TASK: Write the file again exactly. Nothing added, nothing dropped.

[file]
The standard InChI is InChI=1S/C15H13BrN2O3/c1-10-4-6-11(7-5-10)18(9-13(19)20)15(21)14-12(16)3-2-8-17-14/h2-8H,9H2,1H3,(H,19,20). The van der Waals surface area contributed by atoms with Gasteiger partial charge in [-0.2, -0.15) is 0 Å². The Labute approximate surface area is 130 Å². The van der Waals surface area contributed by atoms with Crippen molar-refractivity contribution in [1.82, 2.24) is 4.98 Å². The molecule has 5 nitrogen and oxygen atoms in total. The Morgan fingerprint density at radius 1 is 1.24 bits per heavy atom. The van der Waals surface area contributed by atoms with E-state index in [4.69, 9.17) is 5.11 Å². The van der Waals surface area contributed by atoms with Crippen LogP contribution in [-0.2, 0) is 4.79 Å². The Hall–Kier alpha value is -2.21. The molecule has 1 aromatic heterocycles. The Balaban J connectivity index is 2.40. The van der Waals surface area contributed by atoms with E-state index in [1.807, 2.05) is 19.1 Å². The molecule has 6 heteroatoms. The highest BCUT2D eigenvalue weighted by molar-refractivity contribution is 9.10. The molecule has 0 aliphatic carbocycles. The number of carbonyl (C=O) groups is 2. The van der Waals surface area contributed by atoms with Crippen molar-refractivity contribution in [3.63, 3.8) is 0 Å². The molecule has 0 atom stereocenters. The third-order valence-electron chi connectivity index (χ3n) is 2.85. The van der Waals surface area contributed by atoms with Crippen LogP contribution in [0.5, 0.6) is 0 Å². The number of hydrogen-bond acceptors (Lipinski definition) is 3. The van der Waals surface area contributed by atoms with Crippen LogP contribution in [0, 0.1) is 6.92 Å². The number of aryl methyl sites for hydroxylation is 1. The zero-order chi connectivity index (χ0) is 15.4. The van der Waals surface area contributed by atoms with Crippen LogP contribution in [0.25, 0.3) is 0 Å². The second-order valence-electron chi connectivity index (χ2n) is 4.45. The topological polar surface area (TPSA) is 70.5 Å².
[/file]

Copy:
The standard InChI is InChI=1S/C15H13BrN2O3/c1-10-4-6-11(7-5-10)18(9-13(19)20)15(21)14-12(16)3-2-8-17-14/h2-8H,9H2,1H3,(H,19,20). The van der Waals surface area contributed by atoms with Gasteiger partial charge in [-0.2, -0.15) is 0 Å². The Labute approximate surface area is 130 Å². The van der Waals surface area contributed by atoms with Crippen molar-refractivity contribution in [1.82, 2.24) is 4.98 Å². The molecule has 5 nitrogen and oxygen atoms in total. The Morgan fingerprint density at radius 1 is 1.24 bits per heavy atom. The van der Waals surface area contributed by atoms with E-state index in [4.69, 9.17) is 5.11 Å². The van der Waals surface area contributed by atoms with Crippen LogP contribution in [-0.2, 0) is 4.79 Å². The Hall–Kier alpha value is -2.21. The molecule has 1 aromatic heterocycles. The Balaban J connectivity index is 2.40. The van der Waals surface area contributed by atoms with E-state index in [1.807, 2.05) is 19.1 Å². The molecule has 6 heteroatoms. The highest BCUT2D eigenvalue weighted by molar-refractivity contribution is 9.10. The molecule has 0 aliphatic carbocycles. The number of carbonyl (C=O) groups is 2. The van der Waals surface area contributed by atoms with Crippen molar-refractivity contribution in [3.63, 3.8) is 0 Å². The molecule has 0 atom stereocenters. The third-order valence-electron chi connectivity index (χ3n) is 2.85. The van der Waals surface area contributed by atoms with Crippen LogP contribution in [0.5, 0.6) is 0 Å². The number of hydrogen-bond acceptors (Lipinski definition) is 3. The van der Waals surface area contributed by atoms with Crippen LogP contribution in [0, 0.1) is 6.92 Å². The number of aryl methyl sites for hydroxylation is 1. The zero-order chi connectivity index (χ0) is 15.4. The van der Waals surface area contributed by atoms with Crippen LogP contribution in [0.25, 0.3) is 0 Å². The second-order valence-electron chi connectivity index (χ2n) is 4.45. The topological polar surface area (TPSA) is 70.5 Å².